INTRODUCED BY PHILIP HENSHER
'Elizabeth Taylor is finally being recognised as an important British author: an author of great subtlety, great compassion and great depth. As a reader, I have found huge pleasure in returning to Taylor's novels and short stories many times over. As a writer I've returned to her too - in awe of her achievements, and trying to work out how she does it' SARAH WATERS
A brilliant novel about the damage caused by relentless 'niceness'. Uncritical, encouraging, 'the soul of kindness', Flora's help is the cruelest hindrance to those who love her most.
'Here I am!' Flora called to Richard as she went downstairs. For a second, Meg felt disloyalty. It occurred to her of a sudden that Flora was always saying that, and that it was in the tone of one giving a lovely present.
Elegant, blonde and beautiful, Flora has everything under control: her perfect home, her husband Richard, her friend Meg, adoring Kit, and the writer Patrick.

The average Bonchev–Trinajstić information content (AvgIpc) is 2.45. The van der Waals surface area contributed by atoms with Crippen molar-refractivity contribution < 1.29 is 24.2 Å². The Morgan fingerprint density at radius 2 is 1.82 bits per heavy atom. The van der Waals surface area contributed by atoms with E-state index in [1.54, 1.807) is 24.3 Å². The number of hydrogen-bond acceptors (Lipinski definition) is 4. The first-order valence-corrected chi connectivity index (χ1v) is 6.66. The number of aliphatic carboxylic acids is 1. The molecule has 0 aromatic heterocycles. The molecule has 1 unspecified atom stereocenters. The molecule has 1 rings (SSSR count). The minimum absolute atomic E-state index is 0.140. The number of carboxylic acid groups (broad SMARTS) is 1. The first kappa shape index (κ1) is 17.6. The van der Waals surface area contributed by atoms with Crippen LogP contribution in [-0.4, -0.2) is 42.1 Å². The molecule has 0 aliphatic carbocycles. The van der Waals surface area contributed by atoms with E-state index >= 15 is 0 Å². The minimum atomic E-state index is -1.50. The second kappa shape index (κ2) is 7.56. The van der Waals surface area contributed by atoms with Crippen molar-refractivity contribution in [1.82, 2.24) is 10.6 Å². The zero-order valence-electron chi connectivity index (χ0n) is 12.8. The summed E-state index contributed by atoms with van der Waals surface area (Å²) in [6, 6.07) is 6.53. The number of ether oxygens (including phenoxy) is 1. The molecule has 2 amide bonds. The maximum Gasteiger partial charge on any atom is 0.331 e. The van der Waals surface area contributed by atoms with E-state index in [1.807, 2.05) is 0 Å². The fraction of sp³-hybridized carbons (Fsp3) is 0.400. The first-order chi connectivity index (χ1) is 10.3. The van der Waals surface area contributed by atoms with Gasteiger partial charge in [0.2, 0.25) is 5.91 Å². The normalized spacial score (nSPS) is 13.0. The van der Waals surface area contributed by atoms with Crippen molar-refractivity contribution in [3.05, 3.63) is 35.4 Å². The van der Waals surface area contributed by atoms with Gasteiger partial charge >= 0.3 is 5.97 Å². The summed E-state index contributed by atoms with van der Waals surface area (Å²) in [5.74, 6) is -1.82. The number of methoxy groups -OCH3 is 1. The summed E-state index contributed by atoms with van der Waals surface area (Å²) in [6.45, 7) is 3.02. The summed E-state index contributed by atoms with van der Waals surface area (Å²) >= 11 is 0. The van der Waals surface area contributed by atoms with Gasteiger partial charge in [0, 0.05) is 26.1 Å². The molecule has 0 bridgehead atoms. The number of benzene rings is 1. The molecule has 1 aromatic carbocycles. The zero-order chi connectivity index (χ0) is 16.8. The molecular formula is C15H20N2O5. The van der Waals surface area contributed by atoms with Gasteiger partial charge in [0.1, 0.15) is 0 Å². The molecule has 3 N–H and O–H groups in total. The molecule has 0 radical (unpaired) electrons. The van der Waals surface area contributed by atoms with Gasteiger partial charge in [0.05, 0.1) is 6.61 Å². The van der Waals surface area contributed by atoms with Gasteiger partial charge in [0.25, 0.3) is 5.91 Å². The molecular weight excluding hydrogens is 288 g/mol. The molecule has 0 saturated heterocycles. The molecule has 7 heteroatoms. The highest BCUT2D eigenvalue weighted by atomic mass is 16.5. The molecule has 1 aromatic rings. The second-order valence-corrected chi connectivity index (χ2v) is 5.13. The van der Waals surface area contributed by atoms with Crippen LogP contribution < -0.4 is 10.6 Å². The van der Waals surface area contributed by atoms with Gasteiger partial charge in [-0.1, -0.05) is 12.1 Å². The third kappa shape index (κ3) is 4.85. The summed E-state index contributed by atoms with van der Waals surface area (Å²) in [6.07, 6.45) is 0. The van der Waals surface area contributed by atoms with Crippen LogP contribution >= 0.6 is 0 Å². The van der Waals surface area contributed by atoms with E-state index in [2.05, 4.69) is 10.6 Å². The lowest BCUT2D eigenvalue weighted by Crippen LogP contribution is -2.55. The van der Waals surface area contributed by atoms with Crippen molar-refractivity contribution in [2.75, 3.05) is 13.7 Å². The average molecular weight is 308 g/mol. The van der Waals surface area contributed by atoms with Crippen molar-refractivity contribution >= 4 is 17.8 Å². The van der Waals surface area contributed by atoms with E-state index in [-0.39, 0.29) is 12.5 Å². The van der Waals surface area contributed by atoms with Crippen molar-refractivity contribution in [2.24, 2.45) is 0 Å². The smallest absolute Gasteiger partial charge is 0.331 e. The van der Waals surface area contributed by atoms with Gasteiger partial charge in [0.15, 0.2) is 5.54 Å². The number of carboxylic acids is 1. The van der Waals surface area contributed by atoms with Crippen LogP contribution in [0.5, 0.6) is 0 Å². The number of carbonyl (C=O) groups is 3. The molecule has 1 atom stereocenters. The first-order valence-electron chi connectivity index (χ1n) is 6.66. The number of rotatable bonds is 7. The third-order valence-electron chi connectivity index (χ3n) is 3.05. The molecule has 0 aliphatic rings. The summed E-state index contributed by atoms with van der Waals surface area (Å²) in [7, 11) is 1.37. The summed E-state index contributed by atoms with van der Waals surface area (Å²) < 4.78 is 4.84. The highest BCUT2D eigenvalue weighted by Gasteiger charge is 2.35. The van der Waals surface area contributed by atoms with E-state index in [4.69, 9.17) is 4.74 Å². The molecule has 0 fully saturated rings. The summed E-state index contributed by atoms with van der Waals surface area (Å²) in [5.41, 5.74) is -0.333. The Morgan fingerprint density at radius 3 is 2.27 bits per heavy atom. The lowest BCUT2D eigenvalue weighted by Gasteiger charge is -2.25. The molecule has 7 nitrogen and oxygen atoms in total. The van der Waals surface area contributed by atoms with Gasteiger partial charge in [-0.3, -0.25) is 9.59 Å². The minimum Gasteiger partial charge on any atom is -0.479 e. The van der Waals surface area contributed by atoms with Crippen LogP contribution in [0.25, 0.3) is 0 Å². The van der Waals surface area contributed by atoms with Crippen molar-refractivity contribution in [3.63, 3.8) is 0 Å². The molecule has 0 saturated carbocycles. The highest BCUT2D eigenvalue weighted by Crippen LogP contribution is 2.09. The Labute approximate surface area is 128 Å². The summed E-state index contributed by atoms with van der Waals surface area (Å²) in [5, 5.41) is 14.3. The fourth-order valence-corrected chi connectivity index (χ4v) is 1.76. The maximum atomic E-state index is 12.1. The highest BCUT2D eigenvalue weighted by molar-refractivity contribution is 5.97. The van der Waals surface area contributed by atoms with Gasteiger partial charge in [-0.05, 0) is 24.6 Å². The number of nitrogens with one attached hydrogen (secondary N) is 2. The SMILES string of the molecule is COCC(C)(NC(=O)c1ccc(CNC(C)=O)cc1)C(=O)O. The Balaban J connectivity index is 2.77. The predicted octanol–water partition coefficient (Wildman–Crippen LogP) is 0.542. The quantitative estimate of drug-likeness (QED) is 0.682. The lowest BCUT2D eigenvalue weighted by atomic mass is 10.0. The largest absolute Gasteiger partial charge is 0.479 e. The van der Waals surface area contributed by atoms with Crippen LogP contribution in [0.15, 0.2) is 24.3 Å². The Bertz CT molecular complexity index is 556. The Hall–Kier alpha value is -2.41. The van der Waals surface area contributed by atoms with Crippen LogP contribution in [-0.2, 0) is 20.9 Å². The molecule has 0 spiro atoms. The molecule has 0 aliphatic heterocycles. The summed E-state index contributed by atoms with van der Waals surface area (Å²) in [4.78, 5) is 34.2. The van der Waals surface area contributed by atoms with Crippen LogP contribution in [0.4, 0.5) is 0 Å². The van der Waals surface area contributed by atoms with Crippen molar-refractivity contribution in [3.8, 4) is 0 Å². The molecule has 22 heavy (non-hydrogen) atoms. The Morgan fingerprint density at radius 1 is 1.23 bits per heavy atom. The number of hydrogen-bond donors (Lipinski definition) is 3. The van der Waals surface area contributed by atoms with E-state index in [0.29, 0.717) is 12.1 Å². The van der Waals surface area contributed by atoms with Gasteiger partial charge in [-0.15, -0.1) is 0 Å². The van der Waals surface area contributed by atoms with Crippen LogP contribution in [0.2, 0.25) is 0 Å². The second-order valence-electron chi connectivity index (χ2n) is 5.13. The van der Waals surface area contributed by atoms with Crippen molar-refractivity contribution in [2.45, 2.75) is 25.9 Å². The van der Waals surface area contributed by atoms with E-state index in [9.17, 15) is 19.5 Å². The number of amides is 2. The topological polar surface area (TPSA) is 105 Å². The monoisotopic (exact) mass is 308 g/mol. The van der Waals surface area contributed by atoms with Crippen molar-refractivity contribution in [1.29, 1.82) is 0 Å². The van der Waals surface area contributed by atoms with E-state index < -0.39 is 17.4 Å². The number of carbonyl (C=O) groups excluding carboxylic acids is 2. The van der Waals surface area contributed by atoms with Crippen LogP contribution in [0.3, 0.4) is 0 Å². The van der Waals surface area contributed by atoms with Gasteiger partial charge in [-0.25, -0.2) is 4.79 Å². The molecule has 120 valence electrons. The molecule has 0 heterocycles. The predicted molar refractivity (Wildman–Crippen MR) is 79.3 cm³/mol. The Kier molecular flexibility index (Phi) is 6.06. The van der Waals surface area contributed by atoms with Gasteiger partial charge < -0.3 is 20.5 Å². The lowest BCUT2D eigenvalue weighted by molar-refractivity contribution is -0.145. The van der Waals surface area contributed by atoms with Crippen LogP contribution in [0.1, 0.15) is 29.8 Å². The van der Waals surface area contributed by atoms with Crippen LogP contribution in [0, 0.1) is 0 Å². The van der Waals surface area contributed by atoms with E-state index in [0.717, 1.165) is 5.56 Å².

Flora entrances everyone, dangling visions of happiness and success before their spellbound eyes. All are bewitched by this golden tyrant. Except, that is, for the clear-eyed painter, Liz, who can see that Flora's kindness is the sweetest poison of them all.
Depressed, depressing, depressingest
This is one "modern classic" brought back into circulation by a vintage publisher, which should have remained buried. Bored and boring characters swim through a seemingly unending plotless swamp of despair. The only reason I finished it was to see of the misery ever ended. It didn't.
I don't know if this author's other works are this gloomy and despondent, but won't attempt to find out.